Minor spoilers ahead.
Forty years ago, John Carpenter gave the world something they would never, ever forget. The 1978 film starring Jamie Lee Curtis as a babysitter hunted by a serial killer launched one of the biggest movie franchises of all time and gave birth to two horror legends in Curtis’ Laurie and the masked murderer Michael Myers. After ten entries (most of them poorly received), director David Gordon Green returns to revitalize the series and return to its roots, wiping the canon clean and instead having this sequel act as a direct follow-up to the first.
I’ve personally never been a big fan of the Halloween franchise as a whole, never really paying attention to the continuity or even caring much at all. But I am a fan of the original. John Carpenter’s classic will always be a classic in the horror genre, and still stands the test of time four decades later. Even after all of the terrible sequels, it still remains a staple in the horror community, and most likely always will. David Gordon Green’s reboot of the franchise definitely isn’t perfect, but it utilizes its clear strengths to overpower the elements that attempt to bring it down.
Halloween picks up–you guessed it–forty years after the Haddonfield murders. Laurie Strode has spent every one of them praying for the day that Michael Myers will escape so that she can hunt him down and kill him herself. We get our first glimpse at her new life during an interview with two investigative journalists, and it’s quite visible how much her world has been shattered and impacted by Michael’s lengthy night of terror. There’s even a remote that leads downstairs to a panic room. As can be expected, her wishes come true and Michael breaks out while being transferred to another prison, heading back to his hometown for one more night of bloodshed.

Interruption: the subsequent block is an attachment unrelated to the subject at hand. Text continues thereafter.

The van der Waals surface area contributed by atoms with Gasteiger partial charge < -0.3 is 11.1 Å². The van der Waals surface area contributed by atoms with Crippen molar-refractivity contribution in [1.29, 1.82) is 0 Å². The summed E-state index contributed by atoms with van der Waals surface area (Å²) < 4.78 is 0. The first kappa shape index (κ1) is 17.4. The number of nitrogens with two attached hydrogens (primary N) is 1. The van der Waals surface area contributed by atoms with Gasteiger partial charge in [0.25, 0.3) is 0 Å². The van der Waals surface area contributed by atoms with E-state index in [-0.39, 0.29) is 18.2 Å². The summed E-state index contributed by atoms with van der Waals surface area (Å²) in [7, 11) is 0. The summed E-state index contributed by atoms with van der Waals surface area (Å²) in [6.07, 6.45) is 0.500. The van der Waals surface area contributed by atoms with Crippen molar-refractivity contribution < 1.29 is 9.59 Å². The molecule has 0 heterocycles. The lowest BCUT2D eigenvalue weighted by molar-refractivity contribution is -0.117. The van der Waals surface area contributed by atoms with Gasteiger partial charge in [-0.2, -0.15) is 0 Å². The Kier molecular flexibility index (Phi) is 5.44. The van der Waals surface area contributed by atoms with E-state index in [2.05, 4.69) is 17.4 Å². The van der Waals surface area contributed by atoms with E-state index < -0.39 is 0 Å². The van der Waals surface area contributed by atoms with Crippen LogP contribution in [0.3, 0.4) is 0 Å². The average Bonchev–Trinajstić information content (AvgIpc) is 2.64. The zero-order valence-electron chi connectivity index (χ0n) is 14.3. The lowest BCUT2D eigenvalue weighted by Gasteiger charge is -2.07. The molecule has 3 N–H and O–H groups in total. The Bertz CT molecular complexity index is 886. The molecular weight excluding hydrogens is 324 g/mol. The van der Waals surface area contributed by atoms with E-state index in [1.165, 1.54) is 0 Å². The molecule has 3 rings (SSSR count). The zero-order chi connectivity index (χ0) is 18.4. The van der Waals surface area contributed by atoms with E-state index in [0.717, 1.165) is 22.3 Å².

Halloween acts as both a tribute to the legacy of the iconic franchise, showcasing how far horror movies have come since the original was released in theaters. We certainly have higher standards, and Green recognizes that, throwing in both callbacks to the first and representations of the time period we live in now. Its main problem, though, is that it still suffers from the same tropes every horror flick nowadays tries so desperately to escape. In addition, it ultimately lacks a satisfaction as it ends, which makes for a pretty disappointing viewing experience for longtime Halloween fans.
Green and co-writer Danny McBride help to reflect the #MeToo movement, most evident through the characterization of the female leads, all of whom pave the way for a new generation of slasher heroes. Laurie is the grizzled survivor you didn’t know you wanted, and her expert marksmanship combined with her no-f—‘s-given attitude gives light to another incredible lead performance in horror movies this year (the other being Toni Collette in Hereditary). Green and McBride also bring an especially welcome twist on the “final girl” cliché. Just wait until the end; it proves to be extremely effective in more ways than one.